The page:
“Many drugs are aimed at stopping cancer growth and killing cancer cells,” said co-author Juan Marugan, Ph.D., group leader of the NIH’s National Center for Advancing Translational Sciences (NCATS) Chemical Genomics Center. “However, there is no single approved drug specifically aimed at treating metastasis. Our results show metarrestin is a very promising agent that we should continue to investigate against metastasis.”
In patients, metarrestin potentially could be effective as a therapy after cancer surgery. Because advanced cancers are difficult to completely remove with surgery, doctors typically give chemotherapy to try to kill undetected cancer cells left behind and prevent the cancer from coming back. Metarrestin could be added to such standard drug therapy.
Metarrestin breaks down an incompletely understood component of cancer cells called the perinucleolar compartment (PNC). PNCs are found only in cancer cells, and in a higher number of cells in advanced cancer, when it has spread to other sites in the body.
Co-author Sui Huang, M.D., Ph.D., and her colleagues at Northwestern University Feinberg School of Medicine, Chicago, showed early on that the more cancer cells with PNCs in a tumor, the more likely it would spread. Her findings suggested that reducing PNCs might translate to less cancer progression and possibly better outcomes in patients.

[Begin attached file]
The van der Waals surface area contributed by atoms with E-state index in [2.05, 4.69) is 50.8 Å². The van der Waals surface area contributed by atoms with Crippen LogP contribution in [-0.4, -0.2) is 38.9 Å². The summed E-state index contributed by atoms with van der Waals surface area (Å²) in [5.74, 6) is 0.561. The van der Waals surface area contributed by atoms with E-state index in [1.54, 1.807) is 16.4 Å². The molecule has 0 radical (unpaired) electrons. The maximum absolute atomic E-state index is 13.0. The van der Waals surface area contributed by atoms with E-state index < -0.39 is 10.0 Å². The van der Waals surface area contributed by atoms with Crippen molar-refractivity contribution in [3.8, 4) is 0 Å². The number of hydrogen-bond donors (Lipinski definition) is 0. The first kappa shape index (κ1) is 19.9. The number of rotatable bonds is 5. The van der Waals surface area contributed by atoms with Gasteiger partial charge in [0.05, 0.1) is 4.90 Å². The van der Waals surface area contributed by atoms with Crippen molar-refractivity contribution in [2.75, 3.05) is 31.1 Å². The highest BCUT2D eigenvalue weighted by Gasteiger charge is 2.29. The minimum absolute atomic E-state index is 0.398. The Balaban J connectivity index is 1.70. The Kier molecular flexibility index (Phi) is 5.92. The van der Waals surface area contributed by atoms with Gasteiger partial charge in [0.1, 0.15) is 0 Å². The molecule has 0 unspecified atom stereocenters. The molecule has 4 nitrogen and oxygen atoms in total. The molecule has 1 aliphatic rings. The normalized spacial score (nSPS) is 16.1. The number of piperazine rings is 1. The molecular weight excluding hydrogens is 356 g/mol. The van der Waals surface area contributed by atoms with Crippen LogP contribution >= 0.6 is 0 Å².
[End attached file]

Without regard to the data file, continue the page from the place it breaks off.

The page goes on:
A compound breaks down a component of cancer cells.
The compound metarrestin halts the spread of cancer in animal models. In this image, the liver of an untreated mouse (top) shows metastatic tumors (arrows). After treatment with metarrestin, the tumors are greatly reduced (bottom). Frankowski et al., Sci. Transl. Med. 10, eaap8307 (2018)
To test these ideas, Huang approached Marugan to tap into NCATS’ expertise in screening, chemistry, compound development and testing to evaluate more than 140,000 compounds for their potential effectiveness in eliminating PNCs in cells in advanced cancer.
While nearly 100 compounds initially showed some activity, the investigators identified one compound that could effectively break down PNCs in advanced prostate cancer cells. With the help of researchers at the University of Kansas, Lawrence, they modified the compound to make it work better as a potential drug and evaluated the effects of the molecule in different assays, or tests, in the laboratory. They found that metarrestin could block the way prostate and pancreatic cancer cells spread.
In collaboration with co-author Udo Rudloff, M.D., Ph.D., from NIH’s National Cancer Institute’s (NCI) Center for Cancer Research, the group evaluated the effects — including toxicity — of metarrestin in pancreatic cancer mouse models. The investigators found that it prevented the further spread of pancreatic cancer by disrupting the protein-making machinery of cancer cells, and mice treated with metarrestin lived longer than mice without treatment.